The State of the Climate in Europe report, produced jointly with the European Union’s Copernicus Climate Change Service, focused on 2021.
A new joint report highlights the #StateOfClimate in Europe, where temperatures increased more than on any other continent. It's not all bad news. Several European countries cut greenhouse gas emissions. Let's keep the momentum going for #ClimateAction at #COP7🤝@CopernicusECMWF https://t.co/6RBD0RGjEtWorld Meteorological OrganizationWMO
It provides information on rising temperatures, land and marine heatwaves, extreme weather, changing precipitation patterns, and retreating ice and snow.
The report says that between 1991 and 2021, temperatures in Europe warmed significantly, at an average rate of about +0.5 °C per decade. As a result, Alpine glaciers lost 30 metres in ice thickness from 1997 to 2021.
The Greenland ice sheet is melting and contributing to accelerating sea level rise. In summer 2021, Greenland saw a melt event and the first ever recorded rainfall at its highest point, Summit station.
In 2021, high impact weather and climate events led to hundreds of fatalities, directly affected more than half a million people and caused economic damages exceeding $50 billion. About 84 per cent of the events were floods or storms.
As the climate continues to change, European people's health is expected to be impacted in many ways, including death and illness from increasingly frequent extreme weather events.
Increases in zoonoses, where diseases are transmitted to humans from animals, are also expected along with food, water and vector-borne diseases, and a rising incidence of mental health disorders.
The deadliest extreme climate events in Europe come in the form of heatwaves, particularly in western and southern countries.
The combination of climate change, urbanization and population ageing in the region creates, and will further exacerbate, vulnerability to heat.
On Sunday, UN Spokesperson Stéphane Dujarric said, in a statement for the Secretary-General, that Mr. Guterres has decided to delay his departure for the Arab League Summit in Algiers by a day to focus on the issue.
Following Russia’s invasion of Ukraine in late February 2022, mountains of grains built up in silos, with ships unable to secure safe passage to and from Ukrainian ports, and land routes were unable to compensate.
This contributed to vertiginous rises in the price of staple foods around the world. Combined with increases in the cost of energy, developing countries were pushed to the brink of debt default and increasing numbers of people found themselves on the brink of famine.
The Initiative was due to run out in the second half of November, but there was an option to extend it, if all parties, including Russian and Ukraine, agree.
The deal was demonstrably successful in bringing down prices, allowing millions of tonnes of grain to be safely transported from Ukrainian ports. By September, Rebecca Grynspan, the head of the UN trade body, UNCTAD, and Amir Abdulla, the UN Coordinator for the Black Sea Grain Initiative, could proudly announced that prices had come down five months in a row, and that the Food Price Index, which measures the monthly change in international prices of a basket of food commodities, had decreased nearly 14 per cent from its March peak.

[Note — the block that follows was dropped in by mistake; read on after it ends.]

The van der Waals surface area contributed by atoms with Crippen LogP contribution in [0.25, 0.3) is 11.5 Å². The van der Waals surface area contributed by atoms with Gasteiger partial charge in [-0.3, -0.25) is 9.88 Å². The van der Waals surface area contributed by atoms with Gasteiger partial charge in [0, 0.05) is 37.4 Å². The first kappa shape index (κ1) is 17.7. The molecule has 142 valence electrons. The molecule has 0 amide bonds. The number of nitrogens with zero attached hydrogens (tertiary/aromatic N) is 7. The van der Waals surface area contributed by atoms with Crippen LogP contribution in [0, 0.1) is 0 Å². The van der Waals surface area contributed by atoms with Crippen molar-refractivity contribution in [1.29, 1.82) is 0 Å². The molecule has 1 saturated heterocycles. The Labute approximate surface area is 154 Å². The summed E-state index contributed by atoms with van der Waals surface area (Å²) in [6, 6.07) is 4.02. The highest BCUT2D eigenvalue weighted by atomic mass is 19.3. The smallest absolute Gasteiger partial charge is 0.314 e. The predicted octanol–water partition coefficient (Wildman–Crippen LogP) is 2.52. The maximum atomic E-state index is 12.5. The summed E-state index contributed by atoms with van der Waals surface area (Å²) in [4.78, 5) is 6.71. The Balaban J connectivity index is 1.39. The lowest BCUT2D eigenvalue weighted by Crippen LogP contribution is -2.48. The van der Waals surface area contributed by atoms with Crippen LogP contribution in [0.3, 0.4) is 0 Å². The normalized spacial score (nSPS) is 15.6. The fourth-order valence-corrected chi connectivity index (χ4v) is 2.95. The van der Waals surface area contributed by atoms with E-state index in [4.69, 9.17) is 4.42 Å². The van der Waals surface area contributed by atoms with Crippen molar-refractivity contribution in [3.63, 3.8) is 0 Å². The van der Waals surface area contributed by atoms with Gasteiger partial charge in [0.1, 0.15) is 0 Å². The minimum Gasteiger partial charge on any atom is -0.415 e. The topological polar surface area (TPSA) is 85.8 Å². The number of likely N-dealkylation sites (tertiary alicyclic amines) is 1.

According to UN estimates, the Initiative has indirectly prevented some 100 million people from falling into extreme poverty.
However, on Saturday Russia announced that it was suspending its involvement in the deal, citing an attack the same day on ships in the Ukrainian port of Sevastopol in the Crimean peninsula, which was annexed by Russia in 2014.
The move reportedly took traders by surprise, and raised fears of another steep rise in food prices.
The Black Sea Grain Initiative, an agreement brokered by the UN and Türkiye in July, which was set up to reintroduce vital food and fertilizer exports from Ukraine to the rest of the world, is due to run out in the second half of November, but it can be extended, if all parties, including Russian and Ukraine, agree.
In a statement released on Friday, Mr. Guterres promised that the UN is continuing its active and constant engagement with all parties towards that goal. “We underline the urgency of doing so to contribute to food security across the world”, he said, “and to cushion the suffering that this global cost-of-living crisis is inflicting on billions of people.”
“If food and fertilizers do not reach global markets now, farmers will not have fertilizers at the right time and at a price they can afford as the planting season begins, endangering crops in all regions of the world in 2023 and 2024, with dramatic effect on food production and food prices worldwide. The current crisis of affordability will turn into a crisis of availability.”
Mr. Guterres reiterated the positive impacts of the Black Sea Grain Initiative so far: since it was signed, exports of grain and other food products – which are closely monitored by the Joint Coordination Centre, comprising representatives from the Russian Federation, Türkiye, Ukraine and the UN – have surpassed nine million tonnes.
It has also contributed to the lowering of the price of wheat and other commodities, which had soared following Russia’s invasion of Ukraine: the FAO Food Index, which measures the monthly change in international prices of a basket of food commodities, has declined for seven months in a row and, according to UN estimates, has indirectly prevented some 100 million people from falling into extreme poverty.